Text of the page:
AVU Releases Hundreds of New Open Educational Resources
Nairobi 20th July 2018
The African Virtual University (AVU) www.avu.org has released 1,335 Open Educational Resources (OERs) under the Creative Commons license CC BY 2.5. The new materials include 234 open textbooks or modules, 83 videos and 945 learning objects extracted from the modules. All resources are freely available online at OER@AVU http://oer.avu.org , an initiative launched in 2011 with some 288 open resources. OER@AVU has been a great contribution to the African and global OER communities; as of July 2018, it hosts a total of 1,623 resources.
Noting that university enrolment is about 7% in Sub-Saharan Africa, the AVU is addressing the critical issue of the availability of quality content, one of the barriers to accessing quality education in Africa. Institutions and individuals like faculty and learners can access the materials freely. They can share the materials by copying and redistributing them in any medium or format. They can also adapt the materials by remixing, and transforming them and be able to build upon them for any purpose, even commercially. The subjects included in the resources are mathematics, physics, chemistry, biology, computer science, informatics, administration, linguistics, teacher education professional courses, and ICT in education.
“We are grateful that this collective effort has yielded such significant impact with some 2.8 million online accesses from African and beyond, and we are glad to note that OER@AVU has been largely recognized by the global OER movement. I would like to thank all partners who have made this possible, with a special mention to the African Development Bank” said Dr. Bakary Diallo, the AVU Rector.”
The AVU developed the new set of OERs jointly with 27 partner institutions located in 21 African countries within the framework of Multinational Project II funded by the African Development Bank. Since its launch in 2011 the AVU OERs portal has been accessed at least 2.8 million times from 225 countries and territories. The AVU has also received 5 international Awards that include the 2017 Open Education Consortium (OEC) Individual Leadership Prize, the International Council for Distance Education (ICDE) Institutional Prize 2015 and 3 other OEC prizes related to OERs in 2013, 2012 and 2011.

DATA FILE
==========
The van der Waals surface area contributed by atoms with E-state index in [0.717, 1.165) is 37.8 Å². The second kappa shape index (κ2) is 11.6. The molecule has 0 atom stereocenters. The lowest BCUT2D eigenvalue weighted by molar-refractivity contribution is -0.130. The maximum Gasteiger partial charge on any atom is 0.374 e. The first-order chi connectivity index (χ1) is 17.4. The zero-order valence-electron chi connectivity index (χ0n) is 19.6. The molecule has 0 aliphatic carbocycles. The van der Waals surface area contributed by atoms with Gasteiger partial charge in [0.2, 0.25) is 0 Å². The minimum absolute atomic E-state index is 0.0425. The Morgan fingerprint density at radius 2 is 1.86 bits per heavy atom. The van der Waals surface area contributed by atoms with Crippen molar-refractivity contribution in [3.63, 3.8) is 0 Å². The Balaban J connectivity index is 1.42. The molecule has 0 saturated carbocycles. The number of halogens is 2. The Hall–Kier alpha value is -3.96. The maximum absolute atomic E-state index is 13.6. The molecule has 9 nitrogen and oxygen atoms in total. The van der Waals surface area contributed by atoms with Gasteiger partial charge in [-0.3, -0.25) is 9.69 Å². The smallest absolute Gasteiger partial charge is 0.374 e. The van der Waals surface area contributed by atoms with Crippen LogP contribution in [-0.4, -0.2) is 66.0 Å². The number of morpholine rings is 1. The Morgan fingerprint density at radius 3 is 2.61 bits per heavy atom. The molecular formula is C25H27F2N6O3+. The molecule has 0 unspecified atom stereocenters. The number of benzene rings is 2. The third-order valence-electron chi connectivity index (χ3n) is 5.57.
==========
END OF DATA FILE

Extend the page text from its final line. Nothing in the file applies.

AVU is a leading Pan-African eLearning organization and one of its strategic objectives is to increase access to high quality Open, Distance and eLearning resources that are relevant to Africa. The interactive portal http://oer.avu.org therefore furthers the AVU’s substantial commitment to open education and is an investment in the effort to create a shared body of open educational resources.
WHAT DO ONLINE STUDENTS WANT?
By Goldie Blumenstyk
What do online students want? According to a new survey, they want to conduct more of their course activities on their mobile phones or tablets, and they’d like better career-planning services. Their biggest regrets? They all relate to not having done enough research about the college and what it would cost before they enrolled.
The survey, produced by Learning House and Aslanian Market Research, is based on responses from 1,500 past, current, and prospective online students.
Here are three of the findings:
Mobile: Not only do students rely on their phones and tablets when searching for a college (three-quarters said they had used them in their searches); they also want to use those devices for at least some of their coursework. While only 12 percent said they’d want to handle all of their course-related activities on a mobile device, 70 percent more said they’d want some or most of it that way. With mobile devices becoming increasingly important tools in our everyday lives, the survey suggests that colleges may need to move faster to ensure that academic materials are optimized for such devices.
Career services: Among the services students said they had used the most were working with a career adviser, self-assessments, and résumé creation. But perhaps more notable were the services that at least 10 percent of students wanted but were not available to them. They included job shadowing, interview workshops, internship-search assistance, a career mentor, and a college-maintained job-search website.
Regrets: While 46 percent said they would not change anything about their search or enrollment experience, the rest cited several things they would have done differently. Tops on that list: contact or research more colleges, a finding that seems in line with another that showed 84 percent of students had contacted or requested information from three or fewer colleges. Fifteen percent said they wished they had learned more about their financial-aid packages, while 14 percent said the same about tuition and fees.